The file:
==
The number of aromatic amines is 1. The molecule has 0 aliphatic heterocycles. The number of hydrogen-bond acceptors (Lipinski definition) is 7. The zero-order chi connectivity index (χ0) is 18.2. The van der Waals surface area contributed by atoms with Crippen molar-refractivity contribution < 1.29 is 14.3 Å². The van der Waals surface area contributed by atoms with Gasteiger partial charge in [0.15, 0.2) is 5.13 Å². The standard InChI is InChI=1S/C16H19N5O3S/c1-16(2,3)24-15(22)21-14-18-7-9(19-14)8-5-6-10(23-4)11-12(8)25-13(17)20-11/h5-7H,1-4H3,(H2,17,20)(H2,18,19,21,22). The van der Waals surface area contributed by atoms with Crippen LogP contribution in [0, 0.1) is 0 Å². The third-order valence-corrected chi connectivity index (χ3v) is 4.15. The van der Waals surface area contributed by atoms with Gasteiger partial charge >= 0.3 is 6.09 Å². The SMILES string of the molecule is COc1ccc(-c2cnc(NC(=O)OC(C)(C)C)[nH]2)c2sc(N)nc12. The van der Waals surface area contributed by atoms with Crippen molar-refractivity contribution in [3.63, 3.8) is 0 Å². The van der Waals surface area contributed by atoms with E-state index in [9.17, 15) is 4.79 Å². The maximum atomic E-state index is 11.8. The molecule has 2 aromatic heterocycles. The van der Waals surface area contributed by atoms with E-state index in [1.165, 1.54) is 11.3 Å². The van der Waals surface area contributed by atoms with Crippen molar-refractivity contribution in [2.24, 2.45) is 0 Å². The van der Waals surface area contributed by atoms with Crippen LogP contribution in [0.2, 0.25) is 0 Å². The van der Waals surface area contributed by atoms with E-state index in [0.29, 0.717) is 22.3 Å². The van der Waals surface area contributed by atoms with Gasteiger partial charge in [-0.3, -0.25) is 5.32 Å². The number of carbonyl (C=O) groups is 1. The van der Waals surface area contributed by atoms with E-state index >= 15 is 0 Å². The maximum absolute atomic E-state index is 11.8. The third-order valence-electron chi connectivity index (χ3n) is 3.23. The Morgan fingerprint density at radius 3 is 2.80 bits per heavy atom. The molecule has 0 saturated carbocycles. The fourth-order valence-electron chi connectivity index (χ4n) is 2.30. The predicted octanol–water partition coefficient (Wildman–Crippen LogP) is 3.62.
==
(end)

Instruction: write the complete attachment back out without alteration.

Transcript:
The number of aromatic amines is 1. The molecule has 0 aliphatic heterocycles. The number of hydrogen-bond acceptors (Lipinski definition) is 7. The zero-order chi connectivity index (χ0) is 18.2. The van der Waals surface area contributed by atoms with Crippen molar-refractivity contribution < 1.29 is 14.3 Å². The van der Waals surface area contributed by atoms with Gasteiger partial charge in [0.15, 0.2) is 5.13 Å². The standard InChI is InChI=1S/C16H19N5O3S/c1-16(2,3)24-15(22)21-14-18-7-9(19-14)8-5-6-10(23-4)11-12(8)25-13(17)20-11/h5-7H,1-4H3,(H2,17,20)(H2,18,19,21,22). The van der Waals surface area contributed by atoms with Crippen LogP contribution in [0, 0.1) is 0 Å². The third-order valence-corrected chi connectivity index (χ3v) is 4.15. The van der Waals surface area contributed by atoms with Gasteiger partial charge >= 0.3 is 6.09 Å². The SMILES string of the molecule is COc1ccc(-c2cnc(NC(=O)OC(C)(C)C)[nH]2)c2sc(N)nc12. The van der Waals surface area contributed by atoms with Crippen molar-refractivity contribution in [3.63, 3.8) is 0 Å². The van der Waals surface area contributed by atoms with E-state index in [9.17, 15) is 4.79 Å². The maximum atomic E-state index is 11.8. The molecule has 2 aromatic heterocycles. The van der Waals surface area contributed by atoms with E-state index in [1.165, 1.54) is 11.3 Å². The van der Waals surface area contributed by atoms with Crippen molar-refractivity contribution in [2.24, 2.45) is 0 Å². The van der Waals surface area contributed by atoms with Crippen LogP contribution in [0.2, 0.25) is 0 Å². The van der Waals surface area contributed by atoms with E-state index in [0.29, 0.717) is 22.3 Å². The van der Waals surface area contributed by atoms with Gasteiger partial charge in [-0.3, -0.25) is 5.32 Å². The number of carbonyl (C=O) groups is 1. The van der Waals surface area contributed by atoms with E-state index >= 15 is 0 Å². The maximum absolute atomic E-state index is 11.8. The third-order valence-electron chi connectivity index (χ3n) is 3.23. The Morgan fingerprint density at radius 3 is 2.80 bits per heavy atom. The molecule has 0 saturated carbocycles. The fourth-order valence-electron chi connectivity index (χ4n) is 2.30. The predicted octanol–water partition coefficient (Wildman–Crippen LogP) is 3.62.